150 years of Frank Lloyd Wright: About an idiosyncratic genius

Feb 15, 2018 12:00:00 PM

He hated New York City and bestowed upon the city one of its most famous buildings: the Guggenheim Museum. He loved nature and built the "Fallingwater House," the legendary house on the waterfall. On June 08 2017, Frank Lloyd Wright's birthday was celebrated for the 150th time. Many famous architects are headstrong, but Wright outperformed them in many ways. We will provide you with an insight into the life and work of an individualist.

 Frank Lloyd Wright

© Flickr / Shinya Suzuki, https://flic.kr/p/mwZKiT; Frank Lloyd Wright


The Beginnings of Frank Lloyd Wright

Frank Lloyd Wright sees the light of day for the first time in rural Wisconsin in the northern United States on June 8, 1867. In 1885, he begins studying mechanical engineering at the University of Wisconsin, which he stops after two years. He goes to Chicago to work at the architectural firm of Joseph Lyman Silsbee. From there, a short time later he moves to Dankmar Adler and Louis Sullivan, the co-founders of Chicago School. As the most famous disciple of the "prophet of modern architecture," he now interprets his principle of "form follows function" in his own work - in his very own unique way.


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Prairie House

© Flickr / Christoph Borer, https://flic.kr/p/74onCr; Prairie House


The Organic Architect

In 1893 there is a break with the great teacher and Wright founds his own firm. In the following 15 years he builds about 50 "Prairie Houses:" Neat single-family homes with distinctive lines, combinations of flat and hipped roofs and far-overhanging eaves. Wright works with open plans and also designs the furniture for the different models. The combination of organic shapes and geometric elements becomes his trademark. With his "Prairie Houses" he not only builds antitheses to the widespread architecture of Neoclassicism. He also gives his deep bond with nature an architectural form – and builds his American dream: small family farms in rural structures.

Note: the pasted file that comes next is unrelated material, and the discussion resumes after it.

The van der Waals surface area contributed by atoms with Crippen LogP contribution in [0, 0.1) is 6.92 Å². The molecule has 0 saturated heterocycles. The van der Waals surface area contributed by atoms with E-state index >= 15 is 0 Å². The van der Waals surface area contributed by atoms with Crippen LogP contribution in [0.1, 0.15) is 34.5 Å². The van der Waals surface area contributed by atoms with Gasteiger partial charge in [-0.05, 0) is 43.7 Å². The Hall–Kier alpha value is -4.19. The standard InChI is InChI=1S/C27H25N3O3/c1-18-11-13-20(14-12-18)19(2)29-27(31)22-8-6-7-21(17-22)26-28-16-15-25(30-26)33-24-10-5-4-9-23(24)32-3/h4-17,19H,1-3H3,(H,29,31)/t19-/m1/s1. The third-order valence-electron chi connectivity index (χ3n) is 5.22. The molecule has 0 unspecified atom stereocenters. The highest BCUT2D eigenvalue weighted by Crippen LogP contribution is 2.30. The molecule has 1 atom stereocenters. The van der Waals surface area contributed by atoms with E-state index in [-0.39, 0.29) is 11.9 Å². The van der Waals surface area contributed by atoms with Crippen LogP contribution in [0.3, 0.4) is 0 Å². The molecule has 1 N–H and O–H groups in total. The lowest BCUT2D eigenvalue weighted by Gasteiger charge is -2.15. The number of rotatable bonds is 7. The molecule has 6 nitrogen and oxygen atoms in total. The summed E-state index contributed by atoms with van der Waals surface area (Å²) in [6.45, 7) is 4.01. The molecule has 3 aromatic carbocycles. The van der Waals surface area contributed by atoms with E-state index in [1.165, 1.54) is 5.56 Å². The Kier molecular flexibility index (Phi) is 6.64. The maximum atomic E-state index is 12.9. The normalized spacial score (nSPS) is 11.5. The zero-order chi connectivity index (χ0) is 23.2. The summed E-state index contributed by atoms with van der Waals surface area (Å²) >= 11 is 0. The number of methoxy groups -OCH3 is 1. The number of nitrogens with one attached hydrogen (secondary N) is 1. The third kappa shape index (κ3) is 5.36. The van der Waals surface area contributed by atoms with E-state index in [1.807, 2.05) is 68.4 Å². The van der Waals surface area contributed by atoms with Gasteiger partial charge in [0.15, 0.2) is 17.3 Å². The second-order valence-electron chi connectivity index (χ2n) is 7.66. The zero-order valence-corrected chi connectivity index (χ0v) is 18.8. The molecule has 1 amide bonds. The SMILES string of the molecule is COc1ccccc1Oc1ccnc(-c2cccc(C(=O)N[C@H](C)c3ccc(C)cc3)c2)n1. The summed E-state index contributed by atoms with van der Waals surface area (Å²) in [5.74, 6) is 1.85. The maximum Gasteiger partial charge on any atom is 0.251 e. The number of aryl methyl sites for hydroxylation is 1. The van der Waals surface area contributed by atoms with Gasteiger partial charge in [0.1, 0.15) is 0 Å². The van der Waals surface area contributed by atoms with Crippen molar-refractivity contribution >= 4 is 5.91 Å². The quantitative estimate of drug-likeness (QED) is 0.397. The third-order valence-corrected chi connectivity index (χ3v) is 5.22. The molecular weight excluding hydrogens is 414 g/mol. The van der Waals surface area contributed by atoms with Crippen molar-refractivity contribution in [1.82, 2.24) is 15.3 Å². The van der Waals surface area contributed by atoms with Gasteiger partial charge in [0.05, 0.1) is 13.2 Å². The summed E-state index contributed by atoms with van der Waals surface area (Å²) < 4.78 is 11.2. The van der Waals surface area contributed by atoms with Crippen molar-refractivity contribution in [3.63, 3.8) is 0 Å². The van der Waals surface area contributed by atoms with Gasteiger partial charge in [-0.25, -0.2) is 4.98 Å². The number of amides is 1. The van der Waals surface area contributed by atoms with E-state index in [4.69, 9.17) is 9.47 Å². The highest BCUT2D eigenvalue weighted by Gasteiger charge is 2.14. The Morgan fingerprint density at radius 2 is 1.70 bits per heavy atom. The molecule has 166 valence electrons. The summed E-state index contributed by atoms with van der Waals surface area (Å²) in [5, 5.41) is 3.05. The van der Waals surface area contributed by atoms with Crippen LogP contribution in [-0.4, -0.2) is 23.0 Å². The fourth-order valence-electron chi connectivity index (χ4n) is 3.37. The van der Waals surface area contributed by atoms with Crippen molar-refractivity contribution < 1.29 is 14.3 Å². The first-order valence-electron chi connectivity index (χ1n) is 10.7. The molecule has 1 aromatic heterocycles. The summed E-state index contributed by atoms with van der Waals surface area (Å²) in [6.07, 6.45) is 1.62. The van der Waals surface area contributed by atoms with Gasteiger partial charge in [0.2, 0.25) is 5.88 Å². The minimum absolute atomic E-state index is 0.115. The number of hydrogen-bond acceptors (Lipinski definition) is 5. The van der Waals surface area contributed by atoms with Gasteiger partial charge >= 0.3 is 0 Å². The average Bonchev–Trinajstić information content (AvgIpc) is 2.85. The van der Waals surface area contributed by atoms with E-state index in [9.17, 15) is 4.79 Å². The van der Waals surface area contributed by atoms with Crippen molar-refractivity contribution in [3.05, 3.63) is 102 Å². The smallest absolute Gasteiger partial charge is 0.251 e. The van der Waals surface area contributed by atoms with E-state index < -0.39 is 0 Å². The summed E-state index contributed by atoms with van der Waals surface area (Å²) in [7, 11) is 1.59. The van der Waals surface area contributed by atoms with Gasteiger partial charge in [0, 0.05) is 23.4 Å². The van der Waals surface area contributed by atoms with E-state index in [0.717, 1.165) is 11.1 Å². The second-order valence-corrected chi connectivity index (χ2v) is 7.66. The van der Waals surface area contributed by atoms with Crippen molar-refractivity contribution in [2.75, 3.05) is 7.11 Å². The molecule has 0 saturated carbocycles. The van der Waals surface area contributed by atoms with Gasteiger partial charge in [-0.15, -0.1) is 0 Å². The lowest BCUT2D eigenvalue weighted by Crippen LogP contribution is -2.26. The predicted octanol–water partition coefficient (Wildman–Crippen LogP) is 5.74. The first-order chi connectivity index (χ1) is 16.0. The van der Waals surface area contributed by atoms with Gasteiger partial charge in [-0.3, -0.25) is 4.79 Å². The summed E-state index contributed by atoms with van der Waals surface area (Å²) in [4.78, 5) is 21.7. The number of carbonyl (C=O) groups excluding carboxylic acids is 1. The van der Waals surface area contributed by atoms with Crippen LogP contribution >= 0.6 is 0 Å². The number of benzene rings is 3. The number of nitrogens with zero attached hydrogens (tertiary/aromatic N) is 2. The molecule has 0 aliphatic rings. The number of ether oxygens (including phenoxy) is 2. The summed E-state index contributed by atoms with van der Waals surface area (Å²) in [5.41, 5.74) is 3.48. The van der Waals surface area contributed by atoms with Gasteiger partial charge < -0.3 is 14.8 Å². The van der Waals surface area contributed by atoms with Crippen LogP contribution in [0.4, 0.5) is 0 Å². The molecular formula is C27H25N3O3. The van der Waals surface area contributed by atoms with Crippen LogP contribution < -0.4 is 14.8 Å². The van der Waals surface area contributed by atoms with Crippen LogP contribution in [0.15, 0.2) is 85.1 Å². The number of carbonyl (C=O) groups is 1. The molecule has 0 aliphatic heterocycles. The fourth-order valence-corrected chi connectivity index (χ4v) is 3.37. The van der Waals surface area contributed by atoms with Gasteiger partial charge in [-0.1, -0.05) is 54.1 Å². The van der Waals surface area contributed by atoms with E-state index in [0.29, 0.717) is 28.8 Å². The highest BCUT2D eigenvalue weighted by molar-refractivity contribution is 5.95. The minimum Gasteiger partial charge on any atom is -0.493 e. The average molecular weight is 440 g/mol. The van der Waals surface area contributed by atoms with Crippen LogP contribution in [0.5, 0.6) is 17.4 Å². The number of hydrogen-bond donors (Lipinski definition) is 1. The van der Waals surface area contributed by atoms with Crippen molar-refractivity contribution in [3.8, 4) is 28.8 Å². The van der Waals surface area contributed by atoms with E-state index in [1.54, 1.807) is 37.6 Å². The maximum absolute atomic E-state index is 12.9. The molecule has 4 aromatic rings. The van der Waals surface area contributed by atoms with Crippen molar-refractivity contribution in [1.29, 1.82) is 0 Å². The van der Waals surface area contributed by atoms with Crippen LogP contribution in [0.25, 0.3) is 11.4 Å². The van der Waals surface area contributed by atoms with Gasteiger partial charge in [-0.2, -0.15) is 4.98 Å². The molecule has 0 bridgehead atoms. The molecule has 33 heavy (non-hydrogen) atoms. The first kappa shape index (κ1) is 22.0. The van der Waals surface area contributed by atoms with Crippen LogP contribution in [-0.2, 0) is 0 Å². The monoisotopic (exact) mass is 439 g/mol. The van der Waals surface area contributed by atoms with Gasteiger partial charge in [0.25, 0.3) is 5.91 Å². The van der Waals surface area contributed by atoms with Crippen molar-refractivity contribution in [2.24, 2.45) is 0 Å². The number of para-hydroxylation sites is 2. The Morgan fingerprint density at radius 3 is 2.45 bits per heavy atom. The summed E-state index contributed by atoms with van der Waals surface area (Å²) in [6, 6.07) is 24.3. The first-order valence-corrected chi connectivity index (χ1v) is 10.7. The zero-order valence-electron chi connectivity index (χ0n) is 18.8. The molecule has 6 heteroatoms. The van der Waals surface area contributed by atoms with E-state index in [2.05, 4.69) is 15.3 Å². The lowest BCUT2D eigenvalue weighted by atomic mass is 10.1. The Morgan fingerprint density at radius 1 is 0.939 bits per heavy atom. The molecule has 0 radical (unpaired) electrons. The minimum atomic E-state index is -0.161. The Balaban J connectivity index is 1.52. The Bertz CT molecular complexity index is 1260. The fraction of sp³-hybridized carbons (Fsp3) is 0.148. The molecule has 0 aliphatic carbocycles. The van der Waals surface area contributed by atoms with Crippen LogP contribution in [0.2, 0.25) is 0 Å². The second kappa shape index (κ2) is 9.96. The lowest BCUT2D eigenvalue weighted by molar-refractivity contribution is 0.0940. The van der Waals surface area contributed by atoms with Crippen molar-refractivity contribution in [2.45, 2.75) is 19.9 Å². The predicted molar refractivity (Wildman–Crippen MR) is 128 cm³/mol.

Guggenheim Museum in New York City

© Flickr / Paul Arps, https://flic.kr/p/cX4GLW; Guggenheim Museum in New York City


The Social Critic

Although he learns from the "father of skyscrapers" in Chicago, Frank Lloyd Wright hates big cities his whole life – and he hates New York City the most. Colleagues rave about the architectural possibilities in the Big Apple. For Wright, the city in the Hudson Bay is a "malignant growth:" without a plan, without an idea, a monument to the power of money and greed. Wright is already 76 years old when he build in New York City for the first time. In 1943, he creates a structure that becomes one of the landmarks of the city: the Guggenheim Museum. One New York Wright project that only exists on construction plans is "The Mile High Illinois:" a 1-mile high skyscraper needle made of steel, glass and concrete meant to accommodate 100,000 people. Had it every been realized, the highest buildings in the world today would look modest.


Guggenheim Museum in New York City

© Flickr / Jules Antonio, https://www.flickr.com/photos/julesantonio/12021768776; Guggenheim Museum in New York City


The Poet

Before his death, Frank Lloyd Wright realizes more than five hundred projects and molds his very own understanding of the job of an architect: "Every great architect is – necessarily – a great poet." most famous and likely most personal work, the Fallingwater House, was designed when he was 72 years old. The summer residence, which he builds for the Kaufmann family in the woods southeast of Pittsburgh, is to be built opposite Bear Falls according to the client's original wishes. The architect simply defies this: He doesn't just want the residents to look at the waterfall, but rather to live with it. The Fallingwater House is not just located in nature, it is part of it – thus following the principle of architecture as poetry.


Courtesy of the Western Pennsylvania Conservancy; Fallingwater House

© Christopher Little, Courtesy of the Western Pennsylvania Conservancy; Fallingwater House


Frank Lloyd Wright turns 90 years old. He remains faithful to his second claim until his death in 1959: A great architect must be a great, original interpreter of his or her time. This undoubtedly makes him one of the most important architects of all time.



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